Steven Soderbergh takes the subjects of drugs and depression head-on in Side Effects, a film that examines how the lives of a group of individuals inevitability become tied together by mental illness and chance.
Emily Taylor’s (Rooney Mara) life is on the brink of total collapse. After waiting four years for her husband to get out of prison, her depression finally overtakes her. She ends up in the Emergency Room after a failed suicide attempt. Here she encounters Doctor Jonathan Banks (Jude Law).
Jude Law doesn’t seem a likely psychiatrist, but it doesn’t matter as he pulls off the role well, and all the other characters fall into line around him. Although Jude Law is the heart of the film, Soderbergh is undeniably at the helm here. He is the brain. Soderbergh’s characters habituate their New York City with 100% believability. The authenticity of their performance at times was downright haunting.
The viewer envies the characters and their glamorous lives, even more so as they destroy themselves. The viewer needs to remind themself that these characters do not exist, and this is a fiction, be it an excellently written one by Scott Z. Burns. As a screenwriter I watch this film as a lesson in how to build intersecting plot lines.
Banks comes across as a doctor legitimately interesting in helping people, so when Emily claims to be living in a depressive fog Banks takes on the task of trying his best to help her. Emily’s condition begins to improve, but in the midst of the improvement tragedy strikes, and it threatens to bring down both patient and doctor.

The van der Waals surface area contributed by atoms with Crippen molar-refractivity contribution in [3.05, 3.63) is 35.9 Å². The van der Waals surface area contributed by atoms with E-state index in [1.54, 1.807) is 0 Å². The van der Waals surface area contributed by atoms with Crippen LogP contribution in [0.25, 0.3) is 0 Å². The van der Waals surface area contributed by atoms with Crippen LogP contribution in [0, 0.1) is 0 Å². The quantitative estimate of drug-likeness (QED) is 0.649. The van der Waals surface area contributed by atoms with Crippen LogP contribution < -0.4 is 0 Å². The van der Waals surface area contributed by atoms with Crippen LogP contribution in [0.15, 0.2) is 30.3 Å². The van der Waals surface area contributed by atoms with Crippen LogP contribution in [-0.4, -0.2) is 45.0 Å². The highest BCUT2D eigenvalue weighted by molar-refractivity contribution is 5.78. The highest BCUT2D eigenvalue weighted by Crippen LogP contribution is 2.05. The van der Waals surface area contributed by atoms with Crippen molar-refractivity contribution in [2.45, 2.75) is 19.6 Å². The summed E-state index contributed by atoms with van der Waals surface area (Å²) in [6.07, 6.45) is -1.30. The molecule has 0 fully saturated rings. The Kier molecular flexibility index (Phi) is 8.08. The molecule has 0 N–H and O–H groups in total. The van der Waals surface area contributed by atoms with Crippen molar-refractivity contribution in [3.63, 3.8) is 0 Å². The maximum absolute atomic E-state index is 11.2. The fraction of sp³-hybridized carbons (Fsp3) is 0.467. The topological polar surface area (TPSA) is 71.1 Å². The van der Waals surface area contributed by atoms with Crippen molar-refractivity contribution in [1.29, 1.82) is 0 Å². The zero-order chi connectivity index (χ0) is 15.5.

As a psychiatrist Dr. Banks did what psychiatrists do, he prescribed drugs. Then more drugs. Then even more drugs. Even though it seems absurd at times just how many medications are being doled out, for anyone who has ever experienced psychiatric treatment, they will realize that these procedures are standard. So is this a jab at psychiatry’s habit of throwing handfuls of pills at people in mental distress? However mind-boggling it may be that the treatment for nearly every mental condition is medication, this film doesn’t come across as serious critique of psychiatric drugs, or the pharmaceutical industry.
There is a fog covering the whole film, figuratively in the melancholic tone, and literally in the shades of grey of the cinematography. This fog further complicates an already complex plot, but once you can piece together what has occurred, as I did hours afterwards, you will not be able to shake this film’s dark presence.
In the end it is not drug use that is being criticized here, but rather the avaricious soul-sucking void, the characters’ needs to engulf their surroundings, and the sociopathic culture that made them this way.